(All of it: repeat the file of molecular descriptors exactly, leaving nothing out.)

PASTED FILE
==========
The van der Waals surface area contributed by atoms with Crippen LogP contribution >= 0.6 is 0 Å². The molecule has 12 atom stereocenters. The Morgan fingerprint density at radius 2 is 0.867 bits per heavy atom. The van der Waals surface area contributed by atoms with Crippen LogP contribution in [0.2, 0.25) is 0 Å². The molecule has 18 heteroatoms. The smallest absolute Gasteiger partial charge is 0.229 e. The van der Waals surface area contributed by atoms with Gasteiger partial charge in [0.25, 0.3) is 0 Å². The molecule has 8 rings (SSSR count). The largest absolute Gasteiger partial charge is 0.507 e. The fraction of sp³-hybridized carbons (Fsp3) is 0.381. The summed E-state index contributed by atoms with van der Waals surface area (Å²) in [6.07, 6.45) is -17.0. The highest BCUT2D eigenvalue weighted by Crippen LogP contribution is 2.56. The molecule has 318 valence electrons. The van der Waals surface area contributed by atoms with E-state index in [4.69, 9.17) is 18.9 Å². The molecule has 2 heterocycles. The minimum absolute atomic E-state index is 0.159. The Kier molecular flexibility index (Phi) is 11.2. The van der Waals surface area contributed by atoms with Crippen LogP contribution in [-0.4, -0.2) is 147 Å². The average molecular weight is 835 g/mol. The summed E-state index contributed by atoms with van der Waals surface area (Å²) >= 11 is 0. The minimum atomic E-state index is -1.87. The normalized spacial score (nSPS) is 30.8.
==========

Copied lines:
The van der Waals surface area contributed by atoms with Crippen LogP contribution >= 0.6 is 0 Å². The molecule has 12 atom stereocenters. The Morgan fingerprint density at radius 2 is 0.867 bits per heavy atom. The van der Waals surface area contributed by atoms with Crippen LogP contribution in [0.2, 0.25) is 0 Å². The molecule has 18 heteroatoms. The smallest absolute Gasteiger partial charge is 0.229 e. The van der Waals surface area contributed by atoms with Gasteiger partial charge in [0.25, 0.3) is 0 Å². The molecule has 8 rings (SSSR count). The largest absolute Gasteiger partial charge is 0.507 e. The fraction of sp³-hybridized carbons (Fsp3) is 0.381. The summed E-state index contributed by atoms with van der Waals surface area (Å²) in [6.07, 6.45) is -17.0. The highest BCUT2D eigenvalue weighted by Crippen LogP contribution is 2.56. The molecule has 318 valence electrons. The van der Waals surface area contributed by atoms with E-state index in [4.69, 9.17) is 18.9 Å². The molecule has 2 heterocycles. The minimum absolute atomic E-state index is 0.159. The Kier molecular flexibility index (Phi) is 11.2. The van der Waals surface area contributed by atoms with Crippen LogP contribution in [-0.4, -0.2) is 147 Å². The average molecular weight is 835 g/mol. The summed E-state index contributed by atoms with van der Waals surface area (Å²) >= 11 is 0. The minimum atomic E-state index is -1.87. The normalized spacial score (nSPS) is 30.8.